Cruise Pricing

So, you've decided to go on a cruise. A friend mentioned that you could take a seven night Caribbean cruise for about $200 so you go online to find that price. After looking at a dozen different sites the best you have seen is $650. You shake your head and wonder at the luck of your friend that found something for much less. You have also noticed while looking that some sites have the same cruise for quite a bit more. If you followed through with the best price site and actually bought the cruise, you may have finally learned that the cabin you actually wanted turned out to be $846 per person. How the heck did you go from $200 to $846?!Panama Canal

What makes up a cruise price?

There are a number of different elements plus several twists and turns that determine the final price for a cruise. A list of them would include:

Base price - this is the standard price for a cabin.  The ship's cabins are divided into categories and each category has an assigned price. Basic categories are inside cabins, oceanview (as opposed to outside) staterooms (as opposed to cabins), suites, and balcony suites. Cabins go up in price when they are located on a higher deck - this is true for all categories. Cabins located on a given deck have higher prices if they are "midships".

Port charges - are essentially taxes that the ports charge the ships to tie up to their pier. Port charges increase if a ship stays more than one day - the reason you will never see a ship depart after midnight. Generally port charges will range from $60 to $80 for a short cruise and $120 to $300 for a longer cruise. They also vary according to the ports included on the itinerary. These numbers are added to the base fare per person.

Government fees - an extra tax that governments assess. They will also vary according to the itinerary but are generally $30 to $200. They are also per person and added to the base fare.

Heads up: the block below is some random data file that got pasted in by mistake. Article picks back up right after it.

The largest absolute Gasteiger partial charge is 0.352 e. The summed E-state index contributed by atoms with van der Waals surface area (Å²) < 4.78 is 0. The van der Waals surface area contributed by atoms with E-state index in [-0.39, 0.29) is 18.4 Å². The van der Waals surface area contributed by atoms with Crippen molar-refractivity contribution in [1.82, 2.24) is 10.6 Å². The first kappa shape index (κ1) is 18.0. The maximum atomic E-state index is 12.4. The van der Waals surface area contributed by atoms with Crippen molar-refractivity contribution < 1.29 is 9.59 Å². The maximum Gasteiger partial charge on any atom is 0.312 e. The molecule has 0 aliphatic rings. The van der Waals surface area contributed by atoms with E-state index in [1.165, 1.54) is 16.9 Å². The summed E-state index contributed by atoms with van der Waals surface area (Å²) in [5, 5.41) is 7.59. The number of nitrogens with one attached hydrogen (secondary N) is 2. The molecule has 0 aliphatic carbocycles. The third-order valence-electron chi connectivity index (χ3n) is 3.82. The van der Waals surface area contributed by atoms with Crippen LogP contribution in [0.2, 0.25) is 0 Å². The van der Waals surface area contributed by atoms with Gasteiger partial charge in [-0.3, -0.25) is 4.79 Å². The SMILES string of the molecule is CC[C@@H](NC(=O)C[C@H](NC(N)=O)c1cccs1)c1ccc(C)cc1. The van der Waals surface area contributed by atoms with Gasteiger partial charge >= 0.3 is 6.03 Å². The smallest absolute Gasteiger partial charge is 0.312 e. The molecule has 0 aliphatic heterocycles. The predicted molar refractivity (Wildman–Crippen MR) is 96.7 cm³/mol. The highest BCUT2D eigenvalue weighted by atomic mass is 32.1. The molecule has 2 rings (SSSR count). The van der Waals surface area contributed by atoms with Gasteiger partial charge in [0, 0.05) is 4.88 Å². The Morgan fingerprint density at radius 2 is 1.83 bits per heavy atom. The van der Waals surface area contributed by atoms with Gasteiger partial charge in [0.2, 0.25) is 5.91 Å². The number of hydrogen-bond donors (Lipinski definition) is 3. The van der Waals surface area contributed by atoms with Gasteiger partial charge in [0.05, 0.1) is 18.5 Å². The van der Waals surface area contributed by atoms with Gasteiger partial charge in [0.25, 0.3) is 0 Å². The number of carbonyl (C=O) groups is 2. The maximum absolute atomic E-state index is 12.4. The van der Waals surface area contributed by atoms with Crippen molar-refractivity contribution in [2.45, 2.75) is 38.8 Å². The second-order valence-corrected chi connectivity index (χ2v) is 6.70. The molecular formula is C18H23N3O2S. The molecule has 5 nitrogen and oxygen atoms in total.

Other fees - from time to time other charges are levied. The most common, especially recently, are fuel surcharges. They have been about $9 or $10 per person per day.

Why the variation from place to place?

So, how can the prices be different from site to site? Are cruises like a TV where the same model is priced differently at Best Buy, Walmart, and Sears? How can we understand the differences?

What's included in the quoted price - it is very common that a website will show what is known as a "from" price. Generally "from" means the lowest price in each category. Many sites also take some liberty as to what they include in the price they quote. Occasionally they will leave out port charges and often they will leave out government fees. They are supposed to mention what's in and what's not, but it's not always done or included very clearly (look for some really small print).

Another common routine is to talk about an Eastern Caribbean cruise from $xxx. You are thinking to go in June and are hopeful that you can get that price. When you really get into the details, that price is only available in April. The June price is 50% more than April.

Timing - when a cruise is first made available for sale, there is usually some sort of early booking discount that is taken directly off the base price (port charges and government fees generally don't change). When the early booking promo expires, the prices go up. If the cruise is selling well (headed for a sellout), the price will stay the same right through sailing. But, if bookings slow down, there might be a discount offered later in an attempt to fill up the ship.

Organization selling the cruise - there is a perception that certain groups get better prices than others. Over the years, most cruise lines have discouraged the distribution channel from changing prices in the single cabin sales world. What is common for large organizations is for them to set up a group. If an organization commits to a number of cabins, they can often negotiate a lower price. While most of us might think of a group being made up of members of a club or church, there is no requirement that it must be that way. You may see a lower price because a large organization negotiated a group price and is now letting anyone buy into that group.

Cabin location on the ship - can affect the price. We know the price goes up for midship cabins and higher decks. There are other issues that you won't be aware of unless you look closely at a deck plan. There are some oceanview staterooms that carry a lower price because their view is obstructed. That might be because there is a lifeboat hanging right outside your window or maybe that the cabin window looks out on the Promenade deck - which means that you could have people walking just outside your window.